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On the 17th January in 2001, Ronaldinho made his entrance into European football by signing for Parisian outfit, Paris Saint Germain. It was a move that came as a surprise to many as most South American starlets normally head straight to either Italy or Spain and often times Portugal.

But as it would turn out, Ronaldinho’s experience in France prepared him well for his years at his next club, Barcelona, where he would go on to etch his name into football folklore.

Signed by the Blaugrana only after the Catalan side failed in their bid to sign David Beckham, there simply are not enough superlatives to describe the five seasons Ronaldinho plied his trade for the Spanish giants. Quite simply, it was here that Ronaldinho played football that at times seemed like it was from another dimension.

During this spell Ronaldinho was a pivotal figure in helping Barcelona to two successive La Liga titles between 2005 and 2006 as well as a Champions League triumph. In a total of 207 appearances for the Blaugrana, he notched up an incredible 95 goals and 85 assists. His standout season was no doubt the 2005-06 campaign where he contributed a total of 25 goals and 21 assists in just 45 appearances.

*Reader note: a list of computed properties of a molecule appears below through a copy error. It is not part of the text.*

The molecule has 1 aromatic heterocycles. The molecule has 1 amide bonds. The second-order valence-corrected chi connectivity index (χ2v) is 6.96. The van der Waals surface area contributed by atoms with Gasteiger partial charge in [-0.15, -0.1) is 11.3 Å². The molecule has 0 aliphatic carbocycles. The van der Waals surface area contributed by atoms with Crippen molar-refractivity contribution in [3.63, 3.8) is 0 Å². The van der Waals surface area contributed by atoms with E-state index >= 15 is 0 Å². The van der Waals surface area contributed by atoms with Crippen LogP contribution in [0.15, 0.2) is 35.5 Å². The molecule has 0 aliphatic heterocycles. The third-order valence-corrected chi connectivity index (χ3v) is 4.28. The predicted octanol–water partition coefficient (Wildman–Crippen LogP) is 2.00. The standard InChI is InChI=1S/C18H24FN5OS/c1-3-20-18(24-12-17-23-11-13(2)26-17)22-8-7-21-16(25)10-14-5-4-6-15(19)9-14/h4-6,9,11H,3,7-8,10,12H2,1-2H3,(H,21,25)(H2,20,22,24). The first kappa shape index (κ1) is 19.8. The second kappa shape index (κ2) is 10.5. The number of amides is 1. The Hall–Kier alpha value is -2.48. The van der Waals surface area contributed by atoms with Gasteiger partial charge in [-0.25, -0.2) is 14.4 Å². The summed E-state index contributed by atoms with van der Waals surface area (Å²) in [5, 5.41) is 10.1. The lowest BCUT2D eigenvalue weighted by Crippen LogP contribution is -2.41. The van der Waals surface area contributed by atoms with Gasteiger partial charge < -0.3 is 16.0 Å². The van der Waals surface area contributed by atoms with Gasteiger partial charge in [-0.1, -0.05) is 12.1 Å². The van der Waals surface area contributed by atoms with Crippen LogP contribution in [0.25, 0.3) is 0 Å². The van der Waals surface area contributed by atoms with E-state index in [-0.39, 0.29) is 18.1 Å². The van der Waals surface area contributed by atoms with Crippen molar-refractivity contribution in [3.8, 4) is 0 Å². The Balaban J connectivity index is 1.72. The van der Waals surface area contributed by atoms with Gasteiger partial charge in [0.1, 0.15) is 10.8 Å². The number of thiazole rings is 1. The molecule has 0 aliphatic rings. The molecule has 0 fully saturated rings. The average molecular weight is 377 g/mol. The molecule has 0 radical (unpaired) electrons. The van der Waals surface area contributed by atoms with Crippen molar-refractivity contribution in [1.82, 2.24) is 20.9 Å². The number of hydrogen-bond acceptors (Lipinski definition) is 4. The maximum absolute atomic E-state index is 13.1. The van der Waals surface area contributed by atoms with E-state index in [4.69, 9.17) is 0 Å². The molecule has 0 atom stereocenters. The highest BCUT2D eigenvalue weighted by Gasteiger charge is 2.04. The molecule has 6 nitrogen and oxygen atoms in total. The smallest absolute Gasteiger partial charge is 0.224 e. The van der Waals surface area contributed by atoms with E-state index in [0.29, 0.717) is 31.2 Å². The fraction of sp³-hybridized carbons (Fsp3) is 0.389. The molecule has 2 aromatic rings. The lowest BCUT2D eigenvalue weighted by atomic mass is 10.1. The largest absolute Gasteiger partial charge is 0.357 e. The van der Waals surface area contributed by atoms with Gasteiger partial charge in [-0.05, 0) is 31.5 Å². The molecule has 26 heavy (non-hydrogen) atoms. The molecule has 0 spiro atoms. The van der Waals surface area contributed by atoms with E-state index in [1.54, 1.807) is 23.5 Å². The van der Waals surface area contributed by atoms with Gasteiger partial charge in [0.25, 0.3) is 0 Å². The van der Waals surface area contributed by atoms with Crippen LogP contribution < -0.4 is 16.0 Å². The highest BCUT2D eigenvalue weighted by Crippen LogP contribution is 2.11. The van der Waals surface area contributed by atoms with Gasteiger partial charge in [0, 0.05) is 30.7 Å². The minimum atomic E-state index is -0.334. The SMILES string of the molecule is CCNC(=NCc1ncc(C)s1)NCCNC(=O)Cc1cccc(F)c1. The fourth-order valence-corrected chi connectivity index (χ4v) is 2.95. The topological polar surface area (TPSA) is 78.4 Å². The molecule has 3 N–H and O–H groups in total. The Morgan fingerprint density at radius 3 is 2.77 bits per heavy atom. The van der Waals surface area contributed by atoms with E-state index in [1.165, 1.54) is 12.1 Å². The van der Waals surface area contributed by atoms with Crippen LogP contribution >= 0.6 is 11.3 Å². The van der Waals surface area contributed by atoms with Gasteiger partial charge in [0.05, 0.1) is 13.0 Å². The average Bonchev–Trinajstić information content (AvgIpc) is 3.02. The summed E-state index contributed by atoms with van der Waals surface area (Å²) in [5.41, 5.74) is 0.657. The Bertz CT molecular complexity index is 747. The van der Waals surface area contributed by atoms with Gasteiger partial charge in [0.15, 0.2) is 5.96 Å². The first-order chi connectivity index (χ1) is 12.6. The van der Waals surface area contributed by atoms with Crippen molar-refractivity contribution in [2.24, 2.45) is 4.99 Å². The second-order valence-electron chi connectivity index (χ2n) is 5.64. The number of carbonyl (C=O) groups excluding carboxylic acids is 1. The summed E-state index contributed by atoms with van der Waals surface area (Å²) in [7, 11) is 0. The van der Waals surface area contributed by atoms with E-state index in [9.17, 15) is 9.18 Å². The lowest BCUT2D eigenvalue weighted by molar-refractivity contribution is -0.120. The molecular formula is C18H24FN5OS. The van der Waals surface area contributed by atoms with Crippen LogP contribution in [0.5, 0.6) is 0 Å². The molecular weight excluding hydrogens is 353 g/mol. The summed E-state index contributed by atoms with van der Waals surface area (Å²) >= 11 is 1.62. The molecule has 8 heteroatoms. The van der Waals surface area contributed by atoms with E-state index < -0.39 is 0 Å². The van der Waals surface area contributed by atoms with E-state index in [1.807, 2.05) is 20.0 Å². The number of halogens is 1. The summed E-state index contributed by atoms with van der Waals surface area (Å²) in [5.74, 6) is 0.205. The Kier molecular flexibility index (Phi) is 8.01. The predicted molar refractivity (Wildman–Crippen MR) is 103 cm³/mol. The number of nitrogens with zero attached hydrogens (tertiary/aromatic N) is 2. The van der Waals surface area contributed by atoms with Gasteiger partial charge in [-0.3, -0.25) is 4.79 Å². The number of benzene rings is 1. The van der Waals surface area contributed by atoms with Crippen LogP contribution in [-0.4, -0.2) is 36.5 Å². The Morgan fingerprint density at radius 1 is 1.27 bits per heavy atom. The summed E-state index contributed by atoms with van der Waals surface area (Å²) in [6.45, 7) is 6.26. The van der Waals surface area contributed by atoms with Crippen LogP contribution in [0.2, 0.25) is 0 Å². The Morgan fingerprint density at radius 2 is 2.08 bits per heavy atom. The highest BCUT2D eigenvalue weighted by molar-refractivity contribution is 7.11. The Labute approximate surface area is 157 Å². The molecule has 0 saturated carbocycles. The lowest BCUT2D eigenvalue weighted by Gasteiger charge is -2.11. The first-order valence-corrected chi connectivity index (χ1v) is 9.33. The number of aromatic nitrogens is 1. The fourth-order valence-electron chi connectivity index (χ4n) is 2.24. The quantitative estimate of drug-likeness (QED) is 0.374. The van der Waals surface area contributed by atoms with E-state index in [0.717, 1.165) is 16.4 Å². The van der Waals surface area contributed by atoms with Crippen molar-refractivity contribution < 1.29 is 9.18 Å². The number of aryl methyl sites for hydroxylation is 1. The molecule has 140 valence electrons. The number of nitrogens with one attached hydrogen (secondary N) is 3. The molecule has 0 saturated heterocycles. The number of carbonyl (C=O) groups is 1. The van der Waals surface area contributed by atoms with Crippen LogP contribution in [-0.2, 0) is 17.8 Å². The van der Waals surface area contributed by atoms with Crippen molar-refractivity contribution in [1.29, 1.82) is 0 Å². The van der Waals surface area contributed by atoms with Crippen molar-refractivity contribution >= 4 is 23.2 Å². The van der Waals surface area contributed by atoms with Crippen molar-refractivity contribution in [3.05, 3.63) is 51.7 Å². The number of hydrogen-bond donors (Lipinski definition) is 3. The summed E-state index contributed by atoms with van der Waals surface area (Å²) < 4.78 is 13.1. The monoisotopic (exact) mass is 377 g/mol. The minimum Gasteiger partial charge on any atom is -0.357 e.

On a personal account, Ronaldinho received countless individual honours during this time. Amongst others he collected the Don Balon Award in both 2004 and 200, European football of the year in 2005, FIFPro World Player of the Year in 2005 and 2006 and of course the FIFA World Player of the Year Award in both 2004 and 2005.

The high point of Ronaldinho’s career at Barcelona and arguably of his career was in his display against Real Madrid at the Bernabeu in the 2005-06 season. In a majestic display, Ronaldinho scored two goals against the Madrid giants, including one where he ran more than an entire half of the field bypassing the Real defenders before slotting past Iker Casillas. One will always remember how the Madrid fans gave the hero of their eternal enemy a standing ovation when he was substituted.

For all his genius and perhaps because he was one, Ronaldinho suffered from a lack of discipline that since his time at Paris Saint Germain had caused troubles between him and his managers. Luiz Fernandez, while coach of PSG when Ronaldinho was there, complained that his Brazilian ace was more interested in the Paris night life than football.

In the 2007-08 season Ronaldinho’s discipline, or rather lack of, started to become a problem again as tensions grew with manager Frank Rijkaard. He lost his place as a starting player in the side as it became evident that after years of unparalleled success, Ronaldinho had lost his motivation as sighted by President Joan Laporta who claimed Dinho needed a ‘new challenge’.